The city council in Champaign is poised to approve a new tax on gasoline.
Champaign residents can't claim they weren't warned about the city council's plan to raise gas taxes by four cents a gallon.
The proposal, initiated by Council Member Thomas Bruno, has been on the drawing board for a couple of months. Council members had planned to pass the proposal in November, but absences from the nine-member council forced a delay until Tuesday.
So opponents of the plan have had plenty of time to make their objections known, and many have taken advantage of the opportunity. Members of both the Champaign-Urbana Fuel Retailers and the Champaign County Chamber of Commerce have bent council members' ears on the subject, but Bruno said he believes he still has the votes to pass it.
There's no question that the city could use the estimated $1.5 million the new tax would raise to fix local streets. But it's our hope the council rejects this idea.
It's not just that the tax is regressive. The biggest problem with the tax is the timing. Illinois and the rest of the United States is in the midst of a very slow recovery that has left too many people unemployed and too many others staggering under the weight of their financial obligations.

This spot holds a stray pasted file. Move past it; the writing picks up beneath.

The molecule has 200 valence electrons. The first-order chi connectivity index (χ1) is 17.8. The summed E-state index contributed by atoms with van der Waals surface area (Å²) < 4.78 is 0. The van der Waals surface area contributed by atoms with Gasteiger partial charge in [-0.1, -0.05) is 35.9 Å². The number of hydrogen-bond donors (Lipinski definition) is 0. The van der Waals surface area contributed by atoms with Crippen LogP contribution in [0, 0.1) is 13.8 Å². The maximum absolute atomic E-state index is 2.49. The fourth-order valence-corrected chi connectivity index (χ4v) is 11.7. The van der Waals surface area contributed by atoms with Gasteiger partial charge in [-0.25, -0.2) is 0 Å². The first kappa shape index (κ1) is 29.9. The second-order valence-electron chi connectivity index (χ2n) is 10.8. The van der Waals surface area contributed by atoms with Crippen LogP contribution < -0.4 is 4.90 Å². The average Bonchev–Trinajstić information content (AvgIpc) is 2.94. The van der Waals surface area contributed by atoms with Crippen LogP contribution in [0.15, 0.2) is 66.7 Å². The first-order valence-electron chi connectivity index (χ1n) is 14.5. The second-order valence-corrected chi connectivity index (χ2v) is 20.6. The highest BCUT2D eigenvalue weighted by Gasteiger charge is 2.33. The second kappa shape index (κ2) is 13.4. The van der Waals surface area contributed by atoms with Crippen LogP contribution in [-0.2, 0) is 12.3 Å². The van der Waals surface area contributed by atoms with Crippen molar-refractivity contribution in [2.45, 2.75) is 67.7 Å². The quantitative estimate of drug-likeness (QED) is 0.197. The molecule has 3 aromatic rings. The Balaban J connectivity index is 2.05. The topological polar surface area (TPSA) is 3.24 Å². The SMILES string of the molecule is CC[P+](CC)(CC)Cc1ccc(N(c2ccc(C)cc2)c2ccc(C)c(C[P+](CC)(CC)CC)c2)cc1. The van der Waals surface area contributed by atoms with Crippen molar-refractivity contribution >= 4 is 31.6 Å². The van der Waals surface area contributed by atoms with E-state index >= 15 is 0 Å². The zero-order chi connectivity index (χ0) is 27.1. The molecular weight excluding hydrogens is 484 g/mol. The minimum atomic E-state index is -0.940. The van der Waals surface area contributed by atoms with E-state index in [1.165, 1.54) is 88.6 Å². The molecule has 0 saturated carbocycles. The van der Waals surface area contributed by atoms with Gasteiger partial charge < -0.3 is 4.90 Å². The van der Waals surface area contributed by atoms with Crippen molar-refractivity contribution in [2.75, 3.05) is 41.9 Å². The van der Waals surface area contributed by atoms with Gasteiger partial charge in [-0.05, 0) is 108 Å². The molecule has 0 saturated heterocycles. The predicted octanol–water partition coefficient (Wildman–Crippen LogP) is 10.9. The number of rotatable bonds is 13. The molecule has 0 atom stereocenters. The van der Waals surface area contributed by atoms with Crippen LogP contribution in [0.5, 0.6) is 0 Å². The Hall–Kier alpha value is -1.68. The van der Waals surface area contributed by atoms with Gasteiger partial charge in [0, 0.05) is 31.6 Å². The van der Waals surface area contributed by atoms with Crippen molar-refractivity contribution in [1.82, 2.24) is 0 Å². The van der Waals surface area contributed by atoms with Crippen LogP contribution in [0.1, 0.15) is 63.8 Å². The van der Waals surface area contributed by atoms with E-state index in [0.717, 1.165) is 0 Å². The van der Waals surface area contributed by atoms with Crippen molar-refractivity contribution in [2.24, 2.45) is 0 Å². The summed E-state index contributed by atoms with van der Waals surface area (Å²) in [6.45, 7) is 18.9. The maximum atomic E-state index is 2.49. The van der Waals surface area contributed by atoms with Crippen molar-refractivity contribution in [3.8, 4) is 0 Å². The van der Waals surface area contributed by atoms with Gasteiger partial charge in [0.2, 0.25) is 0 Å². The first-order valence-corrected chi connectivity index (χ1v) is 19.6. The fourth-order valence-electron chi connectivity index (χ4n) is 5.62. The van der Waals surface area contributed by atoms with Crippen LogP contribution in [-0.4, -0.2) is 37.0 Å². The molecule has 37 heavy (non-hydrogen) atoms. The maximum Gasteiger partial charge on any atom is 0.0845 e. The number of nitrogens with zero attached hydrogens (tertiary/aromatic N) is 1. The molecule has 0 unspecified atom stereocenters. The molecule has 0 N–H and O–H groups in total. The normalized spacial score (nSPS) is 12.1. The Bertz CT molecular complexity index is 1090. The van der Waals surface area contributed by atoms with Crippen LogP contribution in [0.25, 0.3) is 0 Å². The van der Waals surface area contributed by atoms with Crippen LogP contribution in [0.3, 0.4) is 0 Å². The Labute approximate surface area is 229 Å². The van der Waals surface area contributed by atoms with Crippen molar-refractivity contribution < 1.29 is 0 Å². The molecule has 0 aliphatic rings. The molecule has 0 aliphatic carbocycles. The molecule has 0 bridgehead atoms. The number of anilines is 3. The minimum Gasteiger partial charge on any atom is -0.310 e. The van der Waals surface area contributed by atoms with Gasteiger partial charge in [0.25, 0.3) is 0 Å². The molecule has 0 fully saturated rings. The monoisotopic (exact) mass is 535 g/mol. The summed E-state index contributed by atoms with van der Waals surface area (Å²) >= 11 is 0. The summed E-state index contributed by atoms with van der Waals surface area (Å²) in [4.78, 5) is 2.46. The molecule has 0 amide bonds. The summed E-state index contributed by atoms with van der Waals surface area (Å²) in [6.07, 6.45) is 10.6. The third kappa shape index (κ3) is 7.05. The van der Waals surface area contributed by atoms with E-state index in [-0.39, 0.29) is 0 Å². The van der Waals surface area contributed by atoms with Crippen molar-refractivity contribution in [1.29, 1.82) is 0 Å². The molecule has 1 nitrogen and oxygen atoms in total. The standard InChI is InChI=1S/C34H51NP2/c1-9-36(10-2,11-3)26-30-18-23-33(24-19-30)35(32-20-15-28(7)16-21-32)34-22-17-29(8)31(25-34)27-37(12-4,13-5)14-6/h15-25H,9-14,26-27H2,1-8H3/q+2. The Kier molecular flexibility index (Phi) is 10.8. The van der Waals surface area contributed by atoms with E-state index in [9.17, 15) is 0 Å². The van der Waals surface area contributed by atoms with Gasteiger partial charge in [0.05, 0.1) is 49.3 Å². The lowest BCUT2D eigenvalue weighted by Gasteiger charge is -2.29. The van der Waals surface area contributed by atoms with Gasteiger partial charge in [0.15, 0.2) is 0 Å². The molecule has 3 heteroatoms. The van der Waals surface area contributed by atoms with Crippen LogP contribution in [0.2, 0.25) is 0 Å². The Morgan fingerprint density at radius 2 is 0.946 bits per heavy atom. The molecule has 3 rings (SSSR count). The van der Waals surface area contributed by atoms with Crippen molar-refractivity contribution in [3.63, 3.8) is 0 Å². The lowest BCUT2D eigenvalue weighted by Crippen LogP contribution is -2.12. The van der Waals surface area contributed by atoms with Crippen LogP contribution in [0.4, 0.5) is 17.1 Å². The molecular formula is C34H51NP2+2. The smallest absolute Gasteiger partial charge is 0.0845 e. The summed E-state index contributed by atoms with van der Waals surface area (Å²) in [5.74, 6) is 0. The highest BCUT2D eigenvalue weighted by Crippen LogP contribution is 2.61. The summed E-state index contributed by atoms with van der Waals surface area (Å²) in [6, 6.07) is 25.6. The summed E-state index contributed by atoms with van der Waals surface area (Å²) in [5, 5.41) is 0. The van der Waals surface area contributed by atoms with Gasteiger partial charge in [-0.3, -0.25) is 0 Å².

Among the many problems people face is the high cost of gasoline. Bruno may well be correct that given $3.50 to $4-a-gallon gasoline a 4-cent tax hike is not a significant percentage increase. But it's still an increase that many people cannot afford.
Further, why should the needs of government always be put ahead of the needs of the citizens the government is supposed to serve?
All the arguments — pro and con — have been made before. All that's left is for citizens to express their final objections to council members before the vote on Tuesday.